Jordan created several public-private partnerships for park improvements and programs. In 1992, the city opened its first public indoor skateboard park, a partnership between Cal Skate & Sport Store and the Bureau of Parks and Recreation. The St. Johns Community Center in north Portland offered youth programs through a partnership with the Boys and Girls Clubs of Metropolitan Portland, the Portland Bureau of Parks and Recreation, the Portland School District, and Multnomah County. And with a partnership with Nike in 2002, more than ninety outdoor basketball courts were resurfaced in more than thirty city parks.
Jordan believed that “parks are more than just fun and games. Parks build community. They connect people to people, people to neighborhoods and people to land.” He also appreciated his unique position. “What I do across the country,” he said, “no other black director can do, in terms of the tables I sit at and the audience which I address and the appointments I get. They never appoint more than one. And because I am that one…that puts a lot of pressure on. And I think it's a lot of pressure on any black man who's honest and candid with himself, if he functions in Oregon.”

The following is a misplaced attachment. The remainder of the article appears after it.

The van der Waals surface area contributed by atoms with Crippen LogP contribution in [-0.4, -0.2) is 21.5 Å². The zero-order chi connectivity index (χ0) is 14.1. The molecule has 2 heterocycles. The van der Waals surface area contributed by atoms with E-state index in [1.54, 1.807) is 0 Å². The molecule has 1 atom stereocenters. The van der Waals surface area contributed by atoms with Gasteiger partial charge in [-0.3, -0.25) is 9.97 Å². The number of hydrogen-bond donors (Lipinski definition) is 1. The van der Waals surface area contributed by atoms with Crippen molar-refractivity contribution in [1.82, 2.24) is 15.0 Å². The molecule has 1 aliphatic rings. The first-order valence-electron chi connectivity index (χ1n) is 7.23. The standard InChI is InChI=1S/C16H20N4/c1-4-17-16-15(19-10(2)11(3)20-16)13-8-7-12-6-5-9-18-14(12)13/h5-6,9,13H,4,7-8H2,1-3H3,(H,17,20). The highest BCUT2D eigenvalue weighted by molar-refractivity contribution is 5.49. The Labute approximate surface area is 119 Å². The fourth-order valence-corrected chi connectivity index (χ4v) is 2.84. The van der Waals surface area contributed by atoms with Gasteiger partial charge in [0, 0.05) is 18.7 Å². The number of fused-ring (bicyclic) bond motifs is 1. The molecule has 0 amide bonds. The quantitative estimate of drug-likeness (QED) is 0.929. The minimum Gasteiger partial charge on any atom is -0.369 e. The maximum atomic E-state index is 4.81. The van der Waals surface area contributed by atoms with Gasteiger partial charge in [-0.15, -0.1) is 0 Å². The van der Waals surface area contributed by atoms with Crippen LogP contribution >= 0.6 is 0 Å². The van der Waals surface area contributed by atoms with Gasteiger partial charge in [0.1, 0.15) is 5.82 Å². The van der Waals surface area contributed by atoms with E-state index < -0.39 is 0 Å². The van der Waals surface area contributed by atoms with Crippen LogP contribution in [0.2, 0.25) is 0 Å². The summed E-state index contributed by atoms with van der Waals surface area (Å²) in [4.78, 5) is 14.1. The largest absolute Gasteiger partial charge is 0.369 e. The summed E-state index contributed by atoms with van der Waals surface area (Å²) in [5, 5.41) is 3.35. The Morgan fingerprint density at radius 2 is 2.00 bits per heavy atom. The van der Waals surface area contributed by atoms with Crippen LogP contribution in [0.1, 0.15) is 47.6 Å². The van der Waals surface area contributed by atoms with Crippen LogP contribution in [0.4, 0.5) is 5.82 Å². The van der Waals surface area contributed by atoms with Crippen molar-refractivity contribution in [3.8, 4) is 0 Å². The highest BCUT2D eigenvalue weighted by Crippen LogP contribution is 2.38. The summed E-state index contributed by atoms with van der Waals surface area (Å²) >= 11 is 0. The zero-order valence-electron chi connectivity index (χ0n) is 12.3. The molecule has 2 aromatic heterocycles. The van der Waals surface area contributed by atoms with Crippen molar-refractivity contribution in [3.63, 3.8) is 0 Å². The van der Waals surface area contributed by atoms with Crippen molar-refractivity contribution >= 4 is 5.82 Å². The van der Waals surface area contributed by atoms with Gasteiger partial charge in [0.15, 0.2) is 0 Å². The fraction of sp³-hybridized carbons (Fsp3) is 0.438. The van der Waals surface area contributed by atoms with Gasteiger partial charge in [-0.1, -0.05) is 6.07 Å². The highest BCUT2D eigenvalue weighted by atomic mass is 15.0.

The tables at which Jordan sat included the National Recreation and Parks Association, where he served on the Board of Trustees in 1984 and remained a trustee through 1989. He also was on President Ronald Reagan’s Commission on Americans Outdoors (1985), prioritizing urban parks and the people who used them. Beginning in 1988, Jordan served on the board of The Conservation Fund, a nonprofit based in Arlington, Virginia, that works on national environmental issues. He was chair of the board from 2003 to 2008 and established a land trust for Black farmers in North Carolina. "One of my missions,” he told the Oregonian in 2002, “is to color-coordinate the environmental movement to help the people of America understand that people of color love the land."
The Portland City Council renamed University Park Community Center for him in 2012. Jordan died in Portland on April 4, 2014.